With the breast partially compressed against the gamma-ray camera head to a thickness of between approximately 2 cm and 6 cm, the compact nature of the apparatus of the present invention ensures that the detector is not more than 1 cm to 3 cm from any lesion. Typical values of the bore hole diameter and the bore-hole length are 1.5 mm and 2.5 cm, respectively, for a standard high resolution collimator. Using these values, the calculated improvement in spatial resolution using the apparatus of the present invention is 43% (from 5.1 mm to 2.9 mm) compared with the apparatus described in U.S. Pat. No. 5,519,221 where the lesion to detector separation is increased by a minimum of 2 inches (5.08 cm) due mainly to the additional compression plate.
FIG. 2 shows the apparatus A with the gamma-ray camera head 31 attached to the compression plate 20 via the attachment mechanism 33 to compress the breast 10 under examination against the cassette holder 34 on the opposing side of the breast 10. Compression is applied to the breast 10 in the direction shown by arrows 40 and 42. Rather than compressing the breast 10 against the cassette holder, it can be compressed against a second compression member or the film cassette.
As illustrated in FIG. 3, the compression system compresses the breast 10 between two gamma-ray camera heads 30 and 31 to reduce the thickness of the breast tissue during the acquisition of radio tracer images. The two gamma-ray cameras can provide three-dimensional images. Compression is applied in conjunction with compression mechanisms that are currently used in mammography or stand-alone systems. The two gamma-ray camera heads 30 and 31 are attached to the cassette holder 34 and compression member 20 via attachment mechanisms 32 and 33, respectively, as is done in the setups of FIGS. 1 and 2. Compression is applied to the breast 10 in the direction shown by arrows 40 and 42.
FIG. 4 illustrates the apparatus A with the gamma-ray camera head 30 attached to the cassette holder 34 via the attachment mechanism 32. The breast 10 is compressed against the gamma-ray camera head 30 using the force of gravity acting in the direction of arrow 43. The gamma-ray camera head 30 presses against the breast 10 in the direction of arrow 42. This setup allows for increased patient comfort and longer imaging times.
The gamma-ray cameras can be based on Position Sensitive Photomultiplier Tubes (PSPMT's) coupled to one or more scintillators, solid state detectors, or on standard Photomultiplier Tubes (PMT's) coupled to one or more scintillators. The present invention can also use other types of gamma-ray cameras. In addition, various radiopharmaceuticals or other radiation bearing substances can be used and different detectors can be used for detecting emissions other than gamma-rays for imaging.
The integral gamma-ray camera and compression member of the present invention can be used in compression systems for acquisition of radio tracer images from other soft organs other than breast or for acquisition of radio tracer images from small animals.
As illustrated in FIG. 5, the attachment mechanism 32 includes an electrical connector 84 matching a mating connector 82 on the mammography machine 72 in order to enable the compression mechanism. The electrical connections are designed to accommodate the specific requirements for different models of mammography equipment.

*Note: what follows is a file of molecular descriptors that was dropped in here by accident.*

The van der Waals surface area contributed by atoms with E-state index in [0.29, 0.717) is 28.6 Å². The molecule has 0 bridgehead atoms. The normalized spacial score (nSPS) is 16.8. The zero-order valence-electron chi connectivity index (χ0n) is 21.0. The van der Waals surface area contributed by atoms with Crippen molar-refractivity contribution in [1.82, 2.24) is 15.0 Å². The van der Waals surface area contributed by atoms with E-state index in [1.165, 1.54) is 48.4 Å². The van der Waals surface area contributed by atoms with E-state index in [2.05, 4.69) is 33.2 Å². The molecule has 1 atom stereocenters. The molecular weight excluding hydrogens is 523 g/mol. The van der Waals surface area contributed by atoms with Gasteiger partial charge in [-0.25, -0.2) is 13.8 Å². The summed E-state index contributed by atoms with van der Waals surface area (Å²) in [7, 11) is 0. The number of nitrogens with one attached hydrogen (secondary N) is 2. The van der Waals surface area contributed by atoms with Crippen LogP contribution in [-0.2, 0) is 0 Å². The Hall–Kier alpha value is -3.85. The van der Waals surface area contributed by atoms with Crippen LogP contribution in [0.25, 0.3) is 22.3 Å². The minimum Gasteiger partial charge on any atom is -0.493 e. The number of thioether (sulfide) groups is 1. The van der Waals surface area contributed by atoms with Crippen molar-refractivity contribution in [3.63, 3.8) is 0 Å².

As illustrated in FIG. 6, the gamma-ray camera head 30 can be attached to the attachment mechanism 32 utilizing a strap 52. The strap 52 can also be used to attach the gamma-ray camera head 30 directly to the cassette holder 34 or to the compression plate 20 of the mammography machine 72. The strap can be attached to other parts of the mammography machine 72, or to a stand-alone machine, so long as it secures the gamma-ray camera head 30 for positioning against the body part. The gamma-ray camera head 30 can alternatively be secured using rails, bolts, adhesives, or other fastening methods.
As illustrated in FIG. 7, a pad or sheet of suitable material 86 can be inserted between the breast and the gamma-ray camera head 30 for cushioning the breast and minimizing patient discomfort. For the same purpose, pads or sheets can also be inserted between the breast and the compression plate 20 of FIG. 1 or the breast and cassette holder 34 of FIG. 2. The pad or sheet 86 can be up to a few millimeters thick, and in particular 2-5 mm thick. The pad or sheet 86 should provide minimal interference with image acquisition while minimizing patient discomfort.
The apparatus in the present invention allows for positioning the breasts in different manners for the imaging sessions to obtain multiple projection views of the breast. Typical views of the breast for scintimammography are similar to those used in mammographic projections. The names for views and the abbreviated codes listed in TABLE 1 are based on the ACT Breast Imaging Reporting and Data System (ACT BI-RADS™) recommendation for standardized mammographic terminology.
RL (rolled lateral)
RM (rolled medial)
FB (from below)
The integral gamma-ray camera and compression member of the present invention is used in conjunction with known compression systems for compressing the breast 10. A radiopharmaceutical is first introduced into the patient. The breast 10 is then positioned on the gamma-ray camera head 30 as shown in FIG. 1. Then, as in commercial mammography units, compression is accomplished by a motorized mechanism with foot pedal controls enabling the technologist to use both hands to position the breasts while the foot pedals are used to apply compression. Compression is applied to the breast 10 in the direction shown by arrows 40 and 42. Manual fine-tuning can be used to adjust the final amount of compression.
Partial compression of 5-15 lbs/in2 is usually applied for approximately 10 minutes while the gamma-ray camera head 30 acquires the radio tracer images. In certain cases, full breast compression of up to 18 lbs/in2 can be applied for a short time. The effectiveness of compression and distance of the camera head to the examined lesions is related to how the breast is positioned and how the compression is applied, and these factors can be as important as the actual amount of compression force. For this reason in certain cases full breast compression is sometimes used.
The amount of compression and the compressed breast thickness are usually clearly displayed on the mammography unit. An automatic immediate post examination release and power failure release to minimize discomfort and ensure patient safety is usually implemented in the mammography equipment.
A similar procedure is performed when using the arrangements illustrated in FIGS. 2 and 3.
While the above description contains many specific features of the invention, these should not be construed as limitations on the scope of the invention, but rather as one exemplary embodiment thereof. Many other variations are possible. Accordingly, the scope of the invention should be determined not by the embodiments illustrated, but by the appended claims and their legal equivalents.
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|U.S. Classification||600/425, 250/363.02, 600/431, 378/37|
|Cooperative Classification||A61B6/4258, A61B6/508, A61B6/0414|
|Aug 30, 1999||AS||Assignment|